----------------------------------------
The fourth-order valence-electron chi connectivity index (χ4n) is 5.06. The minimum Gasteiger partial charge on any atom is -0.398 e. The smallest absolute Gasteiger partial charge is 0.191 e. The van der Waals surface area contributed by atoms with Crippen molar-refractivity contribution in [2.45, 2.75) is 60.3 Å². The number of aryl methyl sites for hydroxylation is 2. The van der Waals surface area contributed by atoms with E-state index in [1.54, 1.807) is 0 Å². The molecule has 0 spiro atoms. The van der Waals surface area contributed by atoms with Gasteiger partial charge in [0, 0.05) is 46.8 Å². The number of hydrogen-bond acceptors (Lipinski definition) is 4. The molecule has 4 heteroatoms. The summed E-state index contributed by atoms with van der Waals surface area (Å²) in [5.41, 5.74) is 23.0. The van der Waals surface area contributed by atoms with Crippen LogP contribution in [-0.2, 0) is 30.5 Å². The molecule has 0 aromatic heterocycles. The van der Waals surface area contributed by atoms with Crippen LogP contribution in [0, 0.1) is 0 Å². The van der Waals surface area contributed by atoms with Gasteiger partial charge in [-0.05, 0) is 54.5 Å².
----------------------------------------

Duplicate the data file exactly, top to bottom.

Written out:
The fourth-order valence-electron chi connectivity index (χ4n) is 5.06. The minimum Gasteiger partial charge on any atom is -0.398 e. The smallest absolute Gasteiger partial charge is 0.191 e. The van der Waals surface area contributed by atoms with Crippen molar-refractivity contribution in [2.45, 2.75) is 60.3 Å². The number of aryl methyl sites for hydroxylation is 2. The van der Waals surface area contributed by atoms with E-state index in [1.54, 1.807) is 0 Å². The molecule has 0 spiro atoms. The van der Waals surface area contributed by atoms with Gasteiger partial charge in [0, 0.05) is 46.8 Å². The number of hydrogen-bond acceptors (Lipinski definition) is 4. The molecule has 4 heteroatoms. The summed E-state index contributed by atoms with van der Waals surface area (Å²) in [5.41, 5.74) is 23.0. The van der Waals surface area contributed by atoms with Crippen LogP contribution in [-0.2, 0) is 30.5 Å². The molecule has 0 aromatic heterocycles. The van der Waals surface area contributed by atoms with Crippen LogP contribution in [0, 0.1) is 0 Å². The van der Waals surface area contributed by atoms with Gasteiger partial charge in [-0.05, 0) is 54.5 Å².